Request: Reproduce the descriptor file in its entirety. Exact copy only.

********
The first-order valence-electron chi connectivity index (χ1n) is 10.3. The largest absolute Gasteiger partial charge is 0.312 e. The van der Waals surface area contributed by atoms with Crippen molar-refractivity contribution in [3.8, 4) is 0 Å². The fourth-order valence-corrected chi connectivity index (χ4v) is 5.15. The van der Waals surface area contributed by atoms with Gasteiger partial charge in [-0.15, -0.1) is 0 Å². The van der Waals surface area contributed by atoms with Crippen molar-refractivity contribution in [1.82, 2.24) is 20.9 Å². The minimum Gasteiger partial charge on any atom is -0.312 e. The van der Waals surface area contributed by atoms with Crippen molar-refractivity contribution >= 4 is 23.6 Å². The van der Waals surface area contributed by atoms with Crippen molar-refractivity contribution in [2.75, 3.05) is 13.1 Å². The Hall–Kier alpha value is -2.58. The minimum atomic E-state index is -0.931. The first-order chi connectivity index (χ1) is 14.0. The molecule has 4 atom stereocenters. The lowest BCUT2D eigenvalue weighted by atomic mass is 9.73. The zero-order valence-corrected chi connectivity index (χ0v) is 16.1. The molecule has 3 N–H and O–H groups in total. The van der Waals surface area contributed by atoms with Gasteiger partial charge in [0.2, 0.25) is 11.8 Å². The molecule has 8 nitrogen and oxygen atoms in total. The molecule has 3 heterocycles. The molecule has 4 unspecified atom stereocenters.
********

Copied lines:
The first-order valence-electron chi connectivity index (χ1n) is 10.3. The largest absolute Gasteiger partial charge is 0.312 e. The van der Waals surface area contributed by atoms with Crippen molar-refractivity contribution in [3.8, 4) is 0 Å². The fourth-order valence-corrected chi connectivity index (χ4v) is 5.15. The van der Waals surface area contributed by atoms with Gasteiger partial charge in [-0.15, -0.1) is 0 Å². The van der Waals surface area contributed by atoms with Crippen molar-refractivity contribution in [1.82, 2.24) is 20.9 Å². The minimum Gasteiger partial charge on any atom is -0.312 e. The van der Waals surface area contributed by atoms with Crippen molar-refractivity contribution >= 4 is 23.6 Å². The van der Waals surface area contributed by atoms with Crippen molar-refractivity contribution in [2.75, 3.05) is 13.1 Å². The Hall–Kier alpha value is -2.58. The minimum atomic E-state index is -0.931. The first-order chi connectivity index (χ1) is 14.0. The molecule has 4 atom stereocenters. The lowest BCUT2D eigenvalue weighted by atomic mass is 9.73. The zero-order valence-corrected chi connectivity index (χ0v) is 16.1. The molecule has 3 N–H and O–H groups in total. The van der Waals surface area contributed by atoms with Gasteiger partial charge in [0.2, 0.25) is 11.8 Å². The molecule has 8 nitrogen and oxygen atoms in total. The molecule has 3 heterocycles. The molecule has 4 unspecified atom stereocenters.